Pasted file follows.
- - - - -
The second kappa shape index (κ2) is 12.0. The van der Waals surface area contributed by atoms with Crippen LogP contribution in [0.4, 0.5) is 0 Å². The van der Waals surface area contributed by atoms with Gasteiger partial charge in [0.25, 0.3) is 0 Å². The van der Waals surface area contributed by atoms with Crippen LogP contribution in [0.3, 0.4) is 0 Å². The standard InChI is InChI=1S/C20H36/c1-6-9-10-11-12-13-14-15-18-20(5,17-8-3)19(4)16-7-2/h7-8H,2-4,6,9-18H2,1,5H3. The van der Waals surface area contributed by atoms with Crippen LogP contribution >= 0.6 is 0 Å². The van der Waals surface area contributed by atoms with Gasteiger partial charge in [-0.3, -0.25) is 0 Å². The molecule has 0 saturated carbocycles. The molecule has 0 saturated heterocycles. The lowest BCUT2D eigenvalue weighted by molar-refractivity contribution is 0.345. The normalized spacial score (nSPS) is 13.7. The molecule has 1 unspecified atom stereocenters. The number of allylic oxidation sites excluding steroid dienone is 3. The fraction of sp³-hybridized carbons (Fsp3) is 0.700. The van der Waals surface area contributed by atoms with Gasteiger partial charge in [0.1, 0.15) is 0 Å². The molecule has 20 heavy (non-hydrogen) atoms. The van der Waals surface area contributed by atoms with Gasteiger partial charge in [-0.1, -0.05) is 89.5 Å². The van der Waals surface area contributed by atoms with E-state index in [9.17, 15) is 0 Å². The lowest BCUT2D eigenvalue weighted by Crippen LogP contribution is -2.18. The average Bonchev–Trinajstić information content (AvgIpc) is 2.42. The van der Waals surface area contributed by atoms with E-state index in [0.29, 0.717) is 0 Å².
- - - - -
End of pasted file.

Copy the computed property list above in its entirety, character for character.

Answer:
The second kappa shape index (κ2) is 12.0. The van der Waals surface area contributed by atoms with Crippen LogP contribution in [0.4, 0.5) is 0 Å². The van der Waals surface area contributed by atoms with Gasteiger partial charge in [0.25, 0.3) is 0 Å². The van der Waals surface area contributed by atoms with Crippen LogP contribution in [0.3, 0.4) is 0 Å². The standard InChI is InChI=1S/C20H36/c1-6-9-10-11-12-13-14-15-18-20(5,17-8-3)19(4)16-7-2/h7-8H,2-4,6,9-18H2,1,5H3. The van der Waals surface area contributed by atoms with Crippen LogP contribution >= 0.6 is 0 Å². The van der Waals surface area contributed by atoms with Gasteiger partial charge in [-0.3, -0.25) is 0 Å². The molecule has 0 saturated carbocycles. The molecule has 0 saturated heterocycles. The lowest BCUT2D eigenvalue weighted by molar-refractivity contribution is 0.345. The normalized spacial score (nSPS) is 13.7. The molecule has 1 unspecified atom stereocenters. The number of allylic oxidation sites excluding steroid dienone is 3. The fraction of sp³-hybridized carbons (Fsp3) is 0.700. The van der Waals surface area contributed by atoms with Gasteiger partial charge in [0.1, 0.15) is 0 Å². The molecule has 20 heavy (non-hydrogen) atoms. The van der Waals surface area contributed by atoms with Gasteiger partial charge in [-0.1, -0.05) is 89.5 Å². The van der Waals surface area contributed by atoms with E-state index in [9.17, 15) is 0 Å². The lowest BCUT2D eigenvalue weighted by Crippen LogP contribution is -2.18. The average Bonchev–Trinajstić information content (AvgIpc) is 2.42. The van der Waals surface area contributed by atoms with E-state index in [0.29, 0.717) is 0 Å².